[openstack-dev] Dealing with changes of plans, rejections and other annoyances
anteaya at anteaya.info
Fri Mar 28 01:25:33 UTC 2014
On 03/27/2014 08:12 PM, Stefano Maffulli wrote:
> Hello folks,
> we've been hearing a lot about the incredible growth of the OpenStack
> community but we don't hear much about the incredible amount of pressure
> that comes with such growth. One huge problem that growth brings with is
> that new comers have not had time to assimilate the culture of OpenStack
> community. If you look at the stats and notice that only a small
> percentage of the original developers is still committing code .
> This is translating in more and more people (tens per week) getting
> closer to OpenStack and being greeted in ways that can be too easily
> misunderstood. We've already introduced friendly measures to gerrit so
> that the first time one submits a change for review is greeted with a
> nice email. We're also starting a new program to teach newcomers how to
> be a better upstream contributor. I think these are only partial
> measures and we all as a community need to collaborate on being better
> at dealing with our growth.
> I think we have a nice problem (growth is good) and we should address it
> before it gets too big and unmanageable . I have filed this session for
> the Design Summit and I sincerely hope we'll find time to discuss more
> together in Atlanta:
> Ideally I would like to have in the same room to discuss people who have
> had bad/good experiences with their first commits, people who still
> haven't committed the code they wanted to commit, those afraid of -2 and
> those who love them, those that made grandiose plans and merged and
> those whose plans were squashed... And I would like to have all PTLs
> there too.
> What do you think?
> Best regards,
I'm not sure how broad to interpret your "What do you think?" so I will
offer my thoughts and if that isn't what you meant please correct me.
I looked at the info wiki page for the training. I think one of the
things that creates a gap in those in OpenStack and some of those
wanting to be in OpenStack is the background with which they are
approaching the project.
By background I specifically mean an understanding of opensource and
what that means as an internal metric for behaviour.
I spent time in Neutron and I burnt out. I tried as best I could to work
towards a cohesive workflow based on my best understanding of opensource
activity. The level of comprehension of opensource and its processes
exceeded my ability to offer support for other's learning as well as
accomplish anything personally meaningful in my work.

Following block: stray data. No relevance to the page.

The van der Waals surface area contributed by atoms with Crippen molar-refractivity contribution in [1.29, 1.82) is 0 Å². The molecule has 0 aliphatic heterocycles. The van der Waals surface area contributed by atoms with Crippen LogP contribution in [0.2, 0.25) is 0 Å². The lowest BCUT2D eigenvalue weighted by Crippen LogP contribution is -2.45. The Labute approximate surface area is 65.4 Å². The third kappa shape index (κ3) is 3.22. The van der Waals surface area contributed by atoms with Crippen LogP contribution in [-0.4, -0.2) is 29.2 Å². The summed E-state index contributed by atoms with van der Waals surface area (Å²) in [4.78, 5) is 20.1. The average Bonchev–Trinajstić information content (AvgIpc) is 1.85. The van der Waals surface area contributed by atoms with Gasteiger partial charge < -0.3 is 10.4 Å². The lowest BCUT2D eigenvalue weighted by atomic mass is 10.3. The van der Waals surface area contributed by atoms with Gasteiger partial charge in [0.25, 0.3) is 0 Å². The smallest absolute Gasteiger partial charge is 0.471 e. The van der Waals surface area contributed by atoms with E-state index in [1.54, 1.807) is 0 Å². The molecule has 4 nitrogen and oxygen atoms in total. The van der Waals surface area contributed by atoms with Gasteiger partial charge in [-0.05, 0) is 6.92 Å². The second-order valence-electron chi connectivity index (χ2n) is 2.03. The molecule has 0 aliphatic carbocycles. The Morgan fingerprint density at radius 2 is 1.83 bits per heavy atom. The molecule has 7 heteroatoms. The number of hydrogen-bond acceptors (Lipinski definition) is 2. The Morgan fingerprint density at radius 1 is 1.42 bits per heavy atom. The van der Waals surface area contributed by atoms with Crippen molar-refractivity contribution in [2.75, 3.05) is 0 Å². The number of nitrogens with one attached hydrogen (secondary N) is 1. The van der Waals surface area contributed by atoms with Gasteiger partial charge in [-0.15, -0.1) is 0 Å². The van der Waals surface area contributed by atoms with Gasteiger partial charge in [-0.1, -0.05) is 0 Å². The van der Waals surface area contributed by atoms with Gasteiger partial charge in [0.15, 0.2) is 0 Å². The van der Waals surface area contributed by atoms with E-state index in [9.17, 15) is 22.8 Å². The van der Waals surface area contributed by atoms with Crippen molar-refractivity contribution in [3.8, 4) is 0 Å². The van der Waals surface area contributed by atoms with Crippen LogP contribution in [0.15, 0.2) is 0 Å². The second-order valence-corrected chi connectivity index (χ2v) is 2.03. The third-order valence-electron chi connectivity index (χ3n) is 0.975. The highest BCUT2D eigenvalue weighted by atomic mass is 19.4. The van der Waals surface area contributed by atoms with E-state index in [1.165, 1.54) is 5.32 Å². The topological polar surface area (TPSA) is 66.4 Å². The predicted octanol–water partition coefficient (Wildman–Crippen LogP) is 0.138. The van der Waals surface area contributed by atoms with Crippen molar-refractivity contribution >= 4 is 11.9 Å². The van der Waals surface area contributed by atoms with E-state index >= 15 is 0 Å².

When those with the internal understanding outnumber those without by a
significant enough ratio, the information comes in myriad unspoken ways.
When I was learning other tasks, camera assistant on films comes to
mind, my ratio was 4:1 - I had 4 people with more knowledge than me
whose job it was directly or indirectly to ensure I learned both the
technical and cultural knowledge necessary to be an asset on set when I
was in training. Part of what I learned was how to train others.
When those with the internal understanding have less than an optimal
ratio to those not having the understanding (I don't know what that
ratio is) then they do the best they can but the amount of newcomers
become overwhelming. The frustrated newcomers then move off in their own
direction when they don't like the speed of development. This can cause
Back to my point, when newcomers come into an opensource project with no
understanding of what opensource means or how to communicate in an
opensource project, that creates additional learning demand that might
not have been in evidence previously.
I wonder if in addition to large numbers of new contributors, there is
an expectation from new contributors that was not in evidence
previously. I also wonder if the new contributors are coming to
openstack with a different understanding of what it means to contribute
to openstack, compared to new contributors a year ago.
I am glad that the newcomers training includes "how to review a patch".
I wonder if there should be any part that includes how to
help/support/teach others in the training. If we teach supporting the
growth of others as an expectation, then the developers can scale
better, at least that has been my experience.
Those are my thoughts, thanks for broaching the topic, Stef,
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